Dr. Brian Monger
Strategy is about the long term direction and scope of an organisation that will enable it to fulfil its vision and maximise the possibility of its future success. It is the unique and sustainable ways by which organisations create value. Strategies define the goals of the organisation over the long term. It is the process of finding and implementing the optimum sustainable, competitive position in any market.
The closely associated concept of Tactics is the way we implement that strategy in a more immediate situational sense. They provide the detail as to how the organisations executives will achieve the goals and objectives described in the strategy
Specific aspects of the strategy formation process include:
- Searching actively for innovative ways the organisation can improve on what it is already doing.
- Seeking new opportunities for the organisation to pursue.
- Developing ways to increase the firm’s competitive strength and put it in a stronger position to cope with competitive forces.
- Devising ways to build and maintain a competitive advantage.
- Deciding how to meet threatening external developments.
- Motivating individuals throughout the organisation to work more effectively.
- Directing resources away from areas of low or diminishing results toward areas of high or increasing results. (Although just because an offer is having a bad run doesn’t mean we starve it of resources if it’s considered vital to the firm)
- Choosing which value offers to pursue or to abandon.
The critical entrepreneurial skill is making strategic choices that keep the organisation in position to enjoy sustained success.
The Benefits of a Strategic Approach to Management
The advantages of strategic thinking and management process include:
- Providing a communication and co-ordination system – the guidance it provides to people in the organisation, making clear just “what it is we are trying to do and to achieve”; The coordination it gives to all decision making.
- Forcing a wider and longer-range view. The pressures to manage with a short-term focus are strong and frequently lead to decision errors.
- The contribution it makes to recognising and responding to change, (new opportunities, and threats).
- The provision of a management and control system – the basis it provides for evaluating competing requests for investment.
The Key Factors of Strategic Planning
There are a number of key factors to consider with any planning. The areas are as follows:
Focus refers to concentrating limited resources in the areas that will reap the most rewards.
Goals are what we are aiming to achieve from our efforts and investment. All too often that is simply equated with money and does not consider other, more important factors.
Competitive Advantage refers to the fact that we are operating in a competitive environment. If we are not aware of the fact that there are other players competing with us for the same client’s money, then we are likely to lose.
Superior Performance. What is important for the organisation, is to plan a position which takes into account all of the players. Firstly the strategist must achieve superior performance to the competitor. At the same time the strategy must be in line with the strengths and weaknesses of the organisation and must also meet the needs of the market. A successful strategy is one which gives a stronger matching of organisational strengths with market needs than that provided by the competition.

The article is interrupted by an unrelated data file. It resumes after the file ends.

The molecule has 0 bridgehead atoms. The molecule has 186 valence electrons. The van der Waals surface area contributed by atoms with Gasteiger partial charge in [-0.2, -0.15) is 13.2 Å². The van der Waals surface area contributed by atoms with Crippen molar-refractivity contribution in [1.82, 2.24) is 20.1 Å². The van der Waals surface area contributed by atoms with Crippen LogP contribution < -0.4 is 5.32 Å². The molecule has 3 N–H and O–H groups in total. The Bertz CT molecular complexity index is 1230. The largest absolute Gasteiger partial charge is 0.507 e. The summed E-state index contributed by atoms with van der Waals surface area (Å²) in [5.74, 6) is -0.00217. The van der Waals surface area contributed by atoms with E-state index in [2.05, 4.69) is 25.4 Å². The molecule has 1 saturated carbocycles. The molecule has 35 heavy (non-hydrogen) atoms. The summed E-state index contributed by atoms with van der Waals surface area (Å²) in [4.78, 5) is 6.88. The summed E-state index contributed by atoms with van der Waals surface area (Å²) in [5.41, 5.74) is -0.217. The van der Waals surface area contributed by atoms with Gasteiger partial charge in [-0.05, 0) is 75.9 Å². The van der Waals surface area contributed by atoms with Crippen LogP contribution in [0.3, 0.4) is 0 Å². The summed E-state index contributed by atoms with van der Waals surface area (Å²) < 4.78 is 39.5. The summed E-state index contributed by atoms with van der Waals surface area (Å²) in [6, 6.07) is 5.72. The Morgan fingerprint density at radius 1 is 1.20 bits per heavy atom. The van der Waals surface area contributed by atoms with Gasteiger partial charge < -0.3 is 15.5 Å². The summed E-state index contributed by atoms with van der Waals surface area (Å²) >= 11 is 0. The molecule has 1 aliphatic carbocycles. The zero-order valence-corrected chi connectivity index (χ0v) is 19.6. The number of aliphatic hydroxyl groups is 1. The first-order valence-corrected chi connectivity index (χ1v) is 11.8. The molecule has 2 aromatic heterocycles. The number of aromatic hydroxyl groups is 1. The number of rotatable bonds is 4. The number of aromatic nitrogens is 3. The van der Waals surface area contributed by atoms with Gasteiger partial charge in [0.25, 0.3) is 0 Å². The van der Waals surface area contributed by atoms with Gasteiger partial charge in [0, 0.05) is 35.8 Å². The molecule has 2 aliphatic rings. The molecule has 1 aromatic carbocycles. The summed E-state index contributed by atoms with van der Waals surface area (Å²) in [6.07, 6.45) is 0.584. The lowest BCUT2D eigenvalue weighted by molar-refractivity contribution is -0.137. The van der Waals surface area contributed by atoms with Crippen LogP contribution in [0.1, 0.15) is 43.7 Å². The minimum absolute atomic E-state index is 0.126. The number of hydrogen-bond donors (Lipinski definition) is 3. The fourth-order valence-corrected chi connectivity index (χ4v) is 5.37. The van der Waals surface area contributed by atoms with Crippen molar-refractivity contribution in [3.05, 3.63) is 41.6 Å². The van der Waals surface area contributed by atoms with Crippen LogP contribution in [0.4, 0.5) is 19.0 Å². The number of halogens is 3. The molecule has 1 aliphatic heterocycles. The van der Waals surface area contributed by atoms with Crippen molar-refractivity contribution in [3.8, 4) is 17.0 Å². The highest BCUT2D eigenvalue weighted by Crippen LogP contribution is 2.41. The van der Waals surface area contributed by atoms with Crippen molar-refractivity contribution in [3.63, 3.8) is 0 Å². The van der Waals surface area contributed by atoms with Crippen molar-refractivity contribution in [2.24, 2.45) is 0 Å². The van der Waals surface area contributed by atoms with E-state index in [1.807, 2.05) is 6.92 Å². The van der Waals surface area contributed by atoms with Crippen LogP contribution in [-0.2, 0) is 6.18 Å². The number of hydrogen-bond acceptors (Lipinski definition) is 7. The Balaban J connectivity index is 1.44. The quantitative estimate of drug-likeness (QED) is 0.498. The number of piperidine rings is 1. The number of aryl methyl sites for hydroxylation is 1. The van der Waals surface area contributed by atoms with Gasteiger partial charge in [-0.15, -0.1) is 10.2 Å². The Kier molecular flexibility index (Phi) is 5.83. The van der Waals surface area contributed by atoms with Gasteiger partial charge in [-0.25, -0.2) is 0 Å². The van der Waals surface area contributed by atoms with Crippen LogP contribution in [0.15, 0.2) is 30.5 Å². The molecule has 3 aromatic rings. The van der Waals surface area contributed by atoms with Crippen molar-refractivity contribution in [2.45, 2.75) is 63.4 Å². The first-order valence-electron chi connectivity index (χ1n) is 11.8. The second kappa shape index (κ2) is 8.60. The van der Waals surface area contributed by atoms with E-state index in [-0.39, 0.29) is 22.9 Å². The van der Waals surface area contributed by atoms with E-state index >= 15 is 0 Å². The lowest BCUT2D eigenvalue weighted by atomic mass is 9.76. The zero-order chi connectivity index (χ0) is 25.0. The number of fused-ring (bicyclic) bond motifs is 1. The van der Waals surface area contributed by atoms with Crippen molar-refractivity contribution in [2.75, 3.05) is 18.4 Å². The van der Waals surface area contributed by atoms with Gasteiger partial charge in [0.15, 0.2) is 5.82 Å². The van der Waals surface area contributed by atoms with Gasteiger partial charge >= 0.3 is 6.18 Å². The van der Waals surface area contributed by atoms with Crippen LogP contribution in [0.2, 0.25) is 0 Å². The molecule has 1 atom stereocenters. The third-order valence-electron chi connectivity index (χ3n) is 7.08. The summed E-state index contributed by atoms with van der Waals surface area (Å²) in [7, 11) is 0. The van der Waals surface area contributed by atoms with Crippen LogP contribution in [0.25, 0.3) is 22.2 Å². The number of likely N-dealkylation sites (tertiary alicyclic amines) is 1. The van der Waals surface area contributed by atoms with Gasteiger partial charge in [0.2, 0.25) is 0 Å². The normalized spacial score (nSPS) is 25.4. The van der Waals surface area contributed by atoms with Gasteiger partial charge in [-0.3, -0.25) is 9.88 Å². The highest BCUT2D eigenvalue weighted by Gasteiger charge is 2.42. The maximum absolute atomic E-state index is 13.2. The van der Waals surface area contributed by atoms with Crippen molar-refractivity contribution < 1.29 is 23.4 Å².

Sustainable Competitive Advantage (SCA), which suggests that there are many possible good ideas, but which one will remain yours (that the competitors cannot take away) and work for the longest time?
Creativity and Innovation. What gives a strategy its competitive impact is the creative element and the will of the mind that conceived it to make it work.
Flexibility – The best strategies are flexible and allow for innovation. They are based on information, which gives us a series of probabilities to work with. Strategy is vulnerable to reality. One cannot totally predict the future. All business decisions are probabilistic. There is always a chance of the plan failing.
Basic Conceptual Simplicity – Complicated, long range plans rarely work and require constant adaptation and change – usually into another detailed long range plan. We must remember that any strategic plan is based partly on historic information and partly on future prediction. Once written it also becomes part of history.
The Ability to be Implemented. A wonderfully conceived and crafted strategy is meaningless unless it can be implemented to achieve the Mission and Goals of the organisation
Determinants of a Successful Business Strategy
Competitive business advantage grows out of the difference in the cost of creating the value offering and what buyers are willing to pay for it. Value represents what buyers are prepared to pay. Superior value comes from offering superior value for prices lower or equal to competitive offerings.
Many, factors need to be considered in formulating strategy. Six broad determinants usually dominate the design of strategy:
1. Market opportunity, industry attractiveness, and competitive forces.
2. The social, political, regulatory, ethical, and economic aspects of the external environment in which the enterprise operates.
3. What an organisations skills, capabilities, and resources allow it to do best.
4. Emerging threats to the organisation’s performance.
5. The organisation’s culture, core beliefs, and business philosophy.
6. The personal values, aspirations, and vision of managers, especially the most senior executive(s).